Here’s the story my colleague told me the other day when I asked her how things were going. “I have 34 kids in my sculpture class. One student is in a wheelchair, and since my classroom is 5 steps down, he can’t get in to the class. The administration’s response is, ‘he can stay in the hallway and you’ll bring him work.‘ You can’t have a sculpture class by yourself in the hallway!” I asked why they can’t build a ramp, she said maybe they will — in 6 months? 9 months? As usual when my colleague tells me about the craziness she contends with in trying to do her job as a teacher, I just listened, uncomfortably aware that I can’t console or reassure her or do anything to remedy the situation.
I was at an event that night and happened across a disability rights lawyer. I asked her about my colleague’s scenario. She gave me her cell phone # and told me to have the teacher give it to the student’s family — the student has a chance at legal rights if his family will pursue it. She said “…I spend a lot of my time getting mad.”
I asked the advocate, “what got you mad today?” She said “this girl who had a traumatic brain injury, is cognitively impaired and blind, and her IEP goals are all visual: ‘she will be able to identify the color red.’”
Where does this disregard come from? Surely administrators KNOW better than to stick a kid in a wheelchair out in the hall for class and to sign off on a plan for a blind student to learn colors. Either they don’t care — these details are too small for their notice — or they don’t know what to do — helpless, overwhelmed, whatever. What does it take to infuse dignity into school life?
Where is the teacher’s workplace? What space have we assigned to those eager learners who wanted to immerse themselves in a life of inquiry and exploration? How well does the shut-up space of the classroom fit the actual work of teachers, guiding students to enter into the world as the people who focus on the questions, problems, and possibilities of today?
I caught a glimpse of the limiting school walls coming down when I saw the children pouring out of the schools in the documentary The Children’s March. When children decided to fight for educational justice in Birmingham, Alabama in 1963, the radio DJ provided the guidance the teachers could not within the segregated institutions of the schools. As the children jumped out the windows of the schools, heading for the waterhoses and police dogs and jails that awaited them in downtown Birmingham, the teachers turned the educational space inside out by turning their backs, stepping back and shutting up and letting the kids take the lead.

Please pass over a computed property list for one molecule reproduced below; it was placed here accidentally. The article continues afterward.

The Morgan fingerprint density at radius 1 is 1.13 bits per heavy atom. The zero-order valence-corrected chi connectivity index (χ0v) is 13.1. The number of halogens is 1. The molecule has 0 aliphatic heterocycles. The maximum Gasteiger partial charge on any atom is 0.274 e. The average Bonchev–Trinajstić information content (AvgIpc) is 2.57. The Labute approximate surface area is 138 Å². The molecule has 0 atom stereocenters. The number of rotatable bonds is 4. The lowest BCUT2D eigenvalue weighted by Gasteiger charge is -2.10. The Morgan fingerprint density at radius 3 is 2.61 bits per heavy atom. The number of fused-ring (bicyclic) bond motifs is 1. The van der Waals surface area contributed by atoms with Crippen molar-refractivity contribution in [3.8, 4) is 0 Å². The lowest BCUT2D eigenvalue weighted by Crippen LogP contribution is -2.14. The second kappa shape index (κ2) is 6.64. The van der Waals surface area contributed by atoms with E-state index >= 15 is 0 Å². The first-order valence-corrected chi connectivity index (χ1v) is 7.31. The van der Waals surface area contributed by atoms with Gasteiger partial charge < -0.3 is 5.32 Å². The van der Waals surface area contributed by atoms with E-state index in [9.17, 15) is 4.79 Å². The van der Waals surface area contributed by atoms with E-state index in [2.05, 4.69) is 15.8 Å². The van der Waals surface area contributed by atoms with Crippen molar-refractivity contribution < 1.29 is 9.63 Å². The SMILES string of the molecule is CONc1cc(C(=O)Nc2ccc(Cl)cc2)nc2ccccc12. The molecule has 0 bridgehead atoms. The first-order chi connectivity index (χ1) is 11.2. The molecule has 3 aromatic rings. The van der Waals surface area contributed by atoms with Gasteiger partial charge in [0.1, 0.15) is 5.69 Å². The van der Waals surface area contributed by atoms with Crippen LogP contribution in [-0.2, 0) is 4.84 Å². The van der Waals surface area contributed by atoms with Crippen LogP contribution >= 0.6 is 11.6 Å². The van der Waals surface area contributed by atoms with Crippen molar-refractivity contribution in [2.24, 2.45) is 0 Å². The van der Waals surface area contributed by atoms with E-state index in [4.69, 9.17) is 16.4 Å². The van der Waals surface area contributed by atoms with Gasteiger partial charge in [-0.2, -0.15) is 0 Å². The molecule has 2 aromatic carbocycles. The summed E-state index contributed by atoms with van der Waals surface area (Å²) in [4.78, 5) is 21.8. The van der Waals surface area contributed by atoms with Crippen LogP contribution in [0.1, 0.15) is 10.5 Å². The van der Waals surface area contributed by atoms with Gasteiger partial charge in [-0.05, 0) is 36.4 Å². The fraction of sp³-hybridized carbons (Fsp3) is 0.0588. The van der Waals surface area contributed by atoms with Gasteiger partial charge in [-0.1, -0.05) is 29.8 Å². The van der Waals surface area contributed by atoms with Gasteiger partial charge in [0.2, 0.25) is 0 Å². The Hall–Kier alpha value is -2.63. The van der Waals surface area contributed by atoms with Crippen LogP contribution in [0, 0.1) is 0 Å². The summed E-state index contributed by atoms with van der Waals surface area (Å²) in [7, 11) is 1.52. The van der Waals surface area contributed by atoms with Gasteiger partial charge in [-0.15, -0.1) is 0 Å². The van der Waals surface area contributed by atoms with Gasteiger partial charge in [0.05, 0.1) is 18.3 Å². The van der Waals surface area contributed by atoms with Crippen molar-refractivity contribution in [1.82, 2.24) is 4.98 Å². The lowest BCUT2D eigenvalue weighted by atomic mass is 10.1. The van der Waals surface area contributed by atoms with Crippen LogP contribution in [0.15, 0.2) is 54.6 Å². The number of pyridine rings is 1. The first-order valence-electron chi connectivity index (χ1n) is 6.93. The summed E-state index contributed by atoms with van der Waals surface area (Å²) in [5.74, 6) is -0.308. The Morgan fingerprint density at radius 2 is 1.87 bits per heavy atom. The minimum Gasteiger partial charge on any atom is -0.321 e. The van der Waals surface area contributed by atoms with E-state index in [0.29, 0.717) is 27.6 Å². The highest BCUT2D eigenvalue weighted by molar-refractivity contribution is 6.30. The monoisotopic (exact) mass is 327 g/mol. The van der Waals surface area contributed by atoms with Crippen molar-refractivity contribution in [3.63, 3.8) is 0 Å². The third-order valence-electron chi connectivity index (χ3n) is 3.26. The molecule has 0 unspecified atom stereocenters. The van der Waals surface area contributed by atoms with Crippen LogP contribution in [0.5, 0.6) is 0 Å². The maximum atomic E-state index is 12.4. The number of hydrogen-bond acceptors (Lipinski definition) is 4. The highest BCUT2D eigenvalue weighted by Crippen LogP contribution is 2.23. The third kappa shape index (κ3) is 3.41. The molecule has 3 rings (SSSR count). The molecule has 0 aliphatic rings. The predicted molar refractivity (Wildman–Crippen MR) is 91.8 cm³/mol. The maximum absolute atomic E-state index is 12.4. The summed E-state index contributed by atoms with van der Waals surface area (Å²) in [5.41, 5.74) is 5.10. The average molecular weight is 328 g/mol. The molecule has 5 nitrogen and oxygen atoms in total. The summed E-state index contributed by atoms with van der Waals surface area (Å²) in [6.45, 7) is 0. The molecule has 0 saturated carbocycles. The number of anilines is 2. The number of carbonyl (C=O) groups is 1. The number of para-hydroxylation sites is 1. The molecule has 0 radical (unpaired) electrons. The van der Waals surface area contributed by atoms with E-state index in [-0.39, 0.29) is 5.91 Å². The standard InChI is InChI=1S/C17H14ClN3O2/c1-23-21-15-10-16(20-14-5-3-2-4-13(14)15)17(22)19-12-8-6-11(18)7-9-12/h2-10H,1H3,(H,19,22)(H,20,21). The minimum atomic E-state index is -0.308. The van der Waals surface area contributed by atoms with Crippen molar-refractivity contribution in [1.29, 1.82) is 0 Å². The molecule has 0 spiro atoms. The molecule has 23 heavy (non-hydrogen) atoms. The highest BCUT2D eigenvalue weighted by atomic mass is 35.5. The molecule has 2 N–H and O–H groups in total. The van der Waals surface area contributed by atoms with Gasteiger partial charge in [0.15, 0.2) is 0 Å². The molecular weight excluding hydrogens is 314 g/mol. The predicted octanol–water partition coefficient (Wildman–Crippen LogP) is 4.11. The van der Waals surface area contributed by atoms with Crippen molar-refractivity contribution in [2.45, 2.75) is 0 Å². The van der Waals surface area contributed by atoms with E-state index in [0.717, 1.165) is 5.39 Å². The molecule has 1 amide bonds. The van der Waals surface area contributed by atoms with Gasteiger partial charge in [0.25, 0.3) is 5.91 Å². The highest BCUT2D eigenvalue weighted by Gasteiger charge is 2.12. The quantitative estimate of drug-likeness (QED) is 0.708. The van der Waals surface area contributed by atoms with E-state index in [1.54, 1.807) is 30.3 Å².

Turning the classroom inside out takes many forms. In building community within and beyond the classroom. In honoring the myriad relationships that shape and support students, and connecting those relationships to students’ learning. In expanding the room for students’ voices and parents’ voices and teachers’ voices.
It’s becoming an increasingly common thing to see teachers in public spaces, standing up as teachers, “using their teacher voice” ( see http://www.youtube.com/user/UseYourTeacherVoice). The protests in Madison and supporting protests around the country made it clear that the work of teachers is not only in the classroom. Learning happens in the connections between the focused intellectual space of the classroom and the push and pull of public life. Correspondingly, public commitment to education needs to be enacted and promoted in ways that facilitate the flow of education between home and school and neighborhood and capitol building.
Outmoded are the city planning maps that plot out learning spaces on isolated grids, without sure and obvious conduits to home through easy and safe transportation. Outmoded are the schooling structures that separate students from public life — educationally allocated time and support for regular and sustained involvement in civic affairs. It’s time to update those maps in our cities and in our heads. Young people need to be seen and named as the asset they are in this society. All young people. Immeasurable power for change rests in the alliance between students and teachers, and by stepping over the boundaries of the classroom, making connections and questioning assumed authority, teachers empower students as vital contributors to public life.